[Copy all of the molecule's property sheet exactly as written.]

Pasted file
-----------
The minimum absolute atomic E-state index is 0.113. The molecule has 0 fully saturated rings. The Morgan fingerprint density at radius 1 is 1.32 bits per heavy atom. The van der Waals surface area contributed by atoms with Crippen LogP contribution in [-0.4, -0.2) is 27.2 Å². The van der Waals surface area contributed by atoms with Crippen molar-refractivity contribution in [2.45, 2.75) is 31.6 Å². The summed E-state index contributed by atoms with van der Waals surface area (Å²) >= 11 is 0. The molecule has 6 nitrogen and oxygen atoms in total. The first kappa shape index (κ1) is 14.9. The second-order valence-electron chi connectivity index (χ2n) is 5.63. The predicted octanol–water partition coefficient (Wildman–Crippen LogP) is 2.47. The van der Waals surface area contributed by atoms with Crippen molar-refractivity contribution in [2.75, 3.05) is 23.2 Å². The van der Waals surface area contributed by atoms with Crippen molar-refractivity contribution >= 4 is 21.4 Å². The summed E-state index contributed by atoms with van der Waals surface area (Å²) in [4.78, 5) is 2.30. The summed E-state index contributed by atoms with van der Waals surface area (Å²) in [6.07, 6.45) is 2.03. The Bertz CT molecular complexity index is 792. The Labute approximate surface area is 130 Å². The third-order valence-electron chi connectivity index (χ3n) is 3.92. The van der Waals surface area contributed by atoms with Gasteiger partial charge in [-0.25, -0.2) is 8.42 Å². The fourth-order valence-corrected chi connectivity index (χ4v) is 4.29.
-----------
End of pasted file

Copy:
The minimum absolute atomic E-state index is 0.113. The molecule has 0 fully saturated rings. The Morgan fingerprint density at radius 1 is 1.32 bits per heavy atom. The van der Waals surface area contributed by atoms with Crippen LogP contribution in [-0.4, -0.2) is 27.2 Å². The van der Waals surface area contributed by atoms with Crippen molar-refractivity contribution in [2.45, 2.75) is 31.6 Å². The summed E-state index contributed by atoms with van der Waals surface area (Å²) >= 11 is 0. The molecule has 6 nitrogen and oxygen atoms in total. The first kappa shape index (κ1) is 14.9. The second-order valence-electron chi connectivity index (χ2n) is 5.63. The predicted octanol–water partition coefficient (Wildman–Crippen LogP) is 2.47. The van der Waals surface area contributed by atoms with Crippen molar-refractivity contribution in [2.75, 3.05) is 23.2 Å². The van der Waals surface area contributed by atoms with Crippen molar-refractivity contribution >= 4 is 21.4 Å². The summed E-state index contributed by atoms with van der Waals surface area (Å²) in [4.78, 5) is 2.30. The summed E-state index contributed by atoms with van der Waals surface area (Å²) in [6.07, 6.45) is 2.03. The Bertz CT molecular complexity index is 792. The Labute approximate surface area is 130 Å². The third-order valence-electron chi connectivity index (χ3n) is 3.92. The van der Waals surface area contributed by atoms with Gasteiger partial charge in [-0.25, -0.2) is 8.42 Å². The fourth-order valence-corrected chi connectivity index (χ4v) is 4.29.